All of these perceptions were peripheral, as most of my attention was centered on the battle for control I was waging with my darker self. The berserker inside me was shaking his cell door, begging for release. I use a lot of mental imagery to help control my own demon. I have a carefully crafted mental picture of a heavy, iron-bound, reinforced cell door with massive bars and hinges fastened into the solid bedrock of my mind. Gina had suggested this technique and together, we had built my dark half’s prison, image by image. Because the berserker is just another aspect of me, the images have real strength and value. The stoutness of the door was therefore vital to my plan, simple as it was. The beast would have to heel if this was going to work.
My two draggers dropped my feet after pulling me about a third of the way into the room. The door was in the center of the long front of the building. The inside was typical of a crappy backcountry bar. Poured concrete floor, covered in filth and dried sour beer. My nose told me that substantial amounts of blood had been spilled in the not-too-distant past. The rear wall was a long bar, backed by a mirror and the requisite neon beer signs. A beat-up stereo on one corner of the liquor rack banged out what sounded like George Thorogood. Two weres sat at the bar along with the stout bartender, all giving me a hungry stare.
Loki’s Spawn are cannibalistic, happy to eat their victims while in animal form. It added to the terror the gang inspired; most weres frown on eating humans, considering it a crime punishable by death.
The were riding my purloined Harley parked it in the center of the room. Three gang members lined the inside wall, just to the right of the door. Two more stood back by a couple of doors that most likely led to the kitchen and bathrooms. Three from the group that captured me came in and took up positions in front of the door.
A shitty old pool table was angled near the right side of the bar, two more Spawn with pool cues watching, yellow eyes glittering. That made sixteen. My sonar sense told me the last three were in the corner to the left of the bar where I could just see a raised performance platform around the legs of my draggers. One of the three in the corner headed our way, his slow, measured step telling me he was the dominant wolf of this sordid little pack. About six feet tall, solidly built, with black hair and a narrow, trimmed black beard that came to a point on his chin. His face was angled, his skin tight without any spare flesh. Black eyes stared at me coldly while his mouth quirked in a pleased grin.
He didn’t say anything at first, just walked around the confiscated Harley, one hand casually gliding over the chromed handlebars and flame-painted gas tank. His fingers lingered on the skull-engraved gas cap.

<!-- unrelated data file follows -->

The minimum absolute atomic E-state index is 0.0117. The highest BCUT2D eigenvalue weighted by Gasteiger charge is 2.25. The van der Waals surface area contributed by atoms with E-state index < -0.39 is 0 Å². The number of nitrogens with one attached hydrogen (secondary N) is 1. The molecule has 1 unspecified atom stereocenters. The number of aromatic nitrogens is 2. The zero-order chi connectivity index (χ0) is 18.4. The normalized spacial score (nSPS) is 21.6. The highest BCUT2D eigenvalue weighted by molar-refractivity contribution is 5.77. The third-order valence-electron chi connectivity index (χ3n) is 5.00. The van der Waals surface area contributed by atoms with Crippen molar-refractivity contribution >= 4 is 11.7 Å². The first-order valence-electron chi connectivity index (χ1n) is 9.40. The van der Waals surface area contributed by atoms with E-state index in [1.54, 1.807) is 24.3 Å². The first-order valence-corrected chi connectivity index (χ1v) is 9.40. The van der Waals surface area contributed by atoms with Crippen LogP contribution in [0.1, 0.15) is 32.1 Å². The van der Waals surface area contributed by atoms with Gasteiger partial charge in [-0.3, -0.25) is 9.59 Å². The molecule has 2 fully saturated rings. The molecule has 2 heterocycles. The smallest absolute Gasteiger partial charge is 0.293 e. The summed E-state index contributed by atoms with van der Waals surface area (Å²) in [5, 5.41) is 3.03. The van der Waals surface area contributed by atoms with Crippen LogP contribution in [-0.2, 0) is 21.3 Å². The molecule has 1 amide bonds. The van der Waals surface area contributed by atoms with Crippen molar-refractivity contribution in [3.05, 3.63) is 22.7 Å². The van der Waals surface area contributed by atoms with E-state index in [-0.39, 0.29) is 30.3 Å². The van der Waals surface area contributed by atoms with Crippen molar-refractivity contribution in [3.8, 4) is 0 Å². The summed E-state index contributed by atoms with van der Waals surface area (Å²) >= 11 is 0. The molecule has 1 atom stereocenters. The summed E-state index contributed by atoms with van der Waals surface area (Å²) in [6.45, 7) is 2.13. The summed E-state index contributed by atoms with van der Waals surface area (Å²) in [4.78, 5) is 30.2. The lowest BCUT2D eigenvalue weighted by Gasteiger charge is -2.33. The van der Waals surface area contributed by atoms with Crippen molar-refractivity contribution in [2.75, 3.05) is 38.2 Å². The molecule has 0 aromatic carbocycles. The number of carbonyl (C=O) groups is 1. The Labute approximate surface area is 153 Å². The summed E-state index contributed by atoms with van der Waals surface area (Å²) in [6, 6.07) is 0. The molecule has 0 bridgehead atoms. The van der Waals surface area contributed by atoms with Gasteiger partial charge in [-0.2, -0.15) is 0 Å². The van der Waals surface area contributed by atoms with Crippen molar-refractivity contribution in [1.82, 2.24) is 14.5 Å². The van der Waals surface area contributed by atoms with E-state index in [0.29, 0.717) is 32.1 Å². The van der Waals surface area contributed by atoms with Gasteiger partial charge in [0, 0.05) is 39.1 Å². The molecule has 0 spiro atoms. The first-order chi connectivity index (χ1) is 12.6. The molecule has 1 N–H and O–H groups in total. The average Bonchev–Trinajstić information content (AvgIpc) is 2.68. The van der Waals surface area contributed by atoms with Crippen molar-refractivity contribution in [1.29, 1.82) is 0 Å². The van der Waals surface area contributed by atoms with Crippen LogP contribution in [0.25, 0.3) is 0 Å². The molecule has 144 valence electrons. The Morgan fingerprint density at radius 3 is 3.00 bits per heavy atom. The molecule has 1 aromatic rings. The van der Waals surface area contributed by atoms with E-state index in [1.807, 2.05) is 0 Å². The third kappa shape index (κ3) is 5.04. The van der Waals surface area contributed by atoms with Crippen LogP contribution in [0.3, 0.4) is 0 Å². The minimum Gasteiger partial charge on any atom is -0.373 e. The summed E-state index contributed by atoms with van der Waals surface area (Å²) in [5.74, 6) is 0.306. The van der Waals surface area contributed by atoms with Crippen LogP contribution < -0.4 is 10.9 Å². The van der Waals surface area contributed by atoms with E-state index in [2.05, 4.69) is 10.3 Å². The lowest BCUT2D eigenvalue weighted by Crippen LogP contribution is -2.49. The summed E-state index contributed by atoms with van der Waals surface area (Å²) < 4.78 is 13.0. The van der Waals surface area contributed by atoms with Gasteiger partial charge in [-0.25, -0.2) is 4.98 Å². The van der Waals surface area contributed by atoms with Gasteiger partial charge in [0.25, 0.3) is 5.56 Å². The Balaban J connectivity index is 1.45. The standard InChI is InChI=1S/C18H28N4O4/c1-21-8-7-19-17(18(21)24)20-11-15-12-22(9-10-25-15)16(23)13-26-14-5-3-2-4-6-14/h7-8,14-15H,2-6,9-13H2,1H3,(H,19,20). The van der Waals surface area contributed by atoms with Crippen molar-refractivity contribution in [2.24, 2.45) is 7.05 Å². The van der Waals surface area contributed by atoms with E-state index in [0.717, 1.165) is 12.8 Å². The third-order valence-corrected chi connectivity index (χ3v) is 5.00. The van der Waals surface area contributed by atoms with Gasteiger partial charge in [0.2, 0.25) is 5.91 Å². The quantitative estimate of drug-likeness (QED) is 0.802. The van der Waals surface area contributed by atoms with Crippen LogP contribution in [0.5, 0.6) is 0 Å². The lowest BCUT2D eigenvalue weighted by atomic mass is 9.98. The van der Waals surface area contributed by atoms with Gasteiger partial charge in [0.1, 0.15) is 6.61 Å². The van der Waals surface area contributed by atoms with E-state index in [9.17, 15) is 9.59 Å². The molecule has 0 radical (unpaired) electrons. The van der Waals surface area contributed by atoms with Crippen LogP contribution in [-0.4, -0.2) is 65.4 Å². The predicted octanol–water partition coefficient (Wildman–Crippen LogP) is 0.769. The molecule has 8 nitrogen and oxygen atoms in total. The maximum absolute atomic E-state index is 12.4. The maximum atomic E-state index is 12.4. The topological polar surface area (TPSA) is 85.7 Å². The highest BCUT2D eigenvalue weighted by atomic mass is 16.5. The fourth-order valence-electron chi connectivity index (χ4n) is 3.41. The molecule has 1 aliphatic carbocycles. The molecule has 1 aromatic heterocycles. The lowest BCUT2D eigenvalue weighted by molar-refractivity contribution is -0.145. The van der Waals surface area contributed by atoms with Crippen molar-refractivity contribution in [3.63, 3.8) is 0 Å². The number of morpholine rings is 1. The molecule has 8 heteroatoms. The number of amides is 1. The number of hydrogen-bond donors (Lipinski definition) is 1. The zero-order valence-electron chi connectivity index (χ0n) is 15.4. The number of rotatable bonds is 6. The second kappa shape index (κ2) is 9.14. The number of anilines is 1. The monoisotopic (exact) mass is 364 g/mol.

“Did you think a shitty paint job and a new gas cap would fool us?” he asked.
Half of the pack growled at his words, and I could smell their anger begin to build.
“José here helped Snyder rebuild this engine,” he said, nodding at a stocky wolf by the door. José growled loudly and his face shifted slightly, as though it was semi-liquid. The smell of anger intensified.
“But we haven’t heard from Snyder or any of the others that went East in quite some time, which is why you’re here and not dead in the desert,” he said, his voice even.
Virtually all the pack members were growling now, a low pitched, hair-raising vibration that rolled through my chest and spoke to the primitive side of me. Some were beginning to Change, the ones who could control the shift from man to beast. Wet pops and cracks spoke of the transformation from human to animal.
The two wolves on either side of me grabbed my arms with hair-covered hands and pulled me to my feet to face the leader. My personal guards were skilled, as they were transforming into the beast-man form (beast-woman in one case) while holding my arms. The male was almost seven feet tall in beast form, the female well over six. Both were corded with massive muscles. Only the leader held his human form while he stared at me with cold black eyes.
“Scary, isn’t it?” he chuckled.
A whimper sounded from the corner platform by the bar, and when he turned to look back at it, I got my first good look at the two individuals who crouched there.
I don’t remember if it was Carl von Clausewitz or Helmuth Moltke who first coined the famous military phrase ‘No plan survives first contact with the enemy.’ Probably Moltke, but I’m not sure…I wasn’t there.
My plan had survived first, second, and third contacts with my enemies. The point where it all fell apart was first contact with the children.
There were two of them, very obviously brother and sister, huddled in the corner, terrified by the Changing weres in the bar. The girl alone would have been enough to ruin my plan. At first, I thought she was thirteen or so, but I realized her fear and posture made her seem younger. Probably closer to sixteen. Like her brother, she looked to be close to full-blood Native American, her long black hair snarled and matted with dirt. She was wearing lime green sleep shorts and a stained white cami. I only know it was called a cami from my exposure to Tanya, Lydia, Nika, and every other female vamp who thought parading around Coven quarters half-dressed was natural. She literally shook with fear, the smell of it finally reaching me past the wet-dog stink of half-Changed weres. But she had positioned her slight body between the pack and her little brother. He was eight or nine, wearing just X-Men pajama bottoms, as he tried to make himself smaller. Suddenly, I flashed to my own childhood.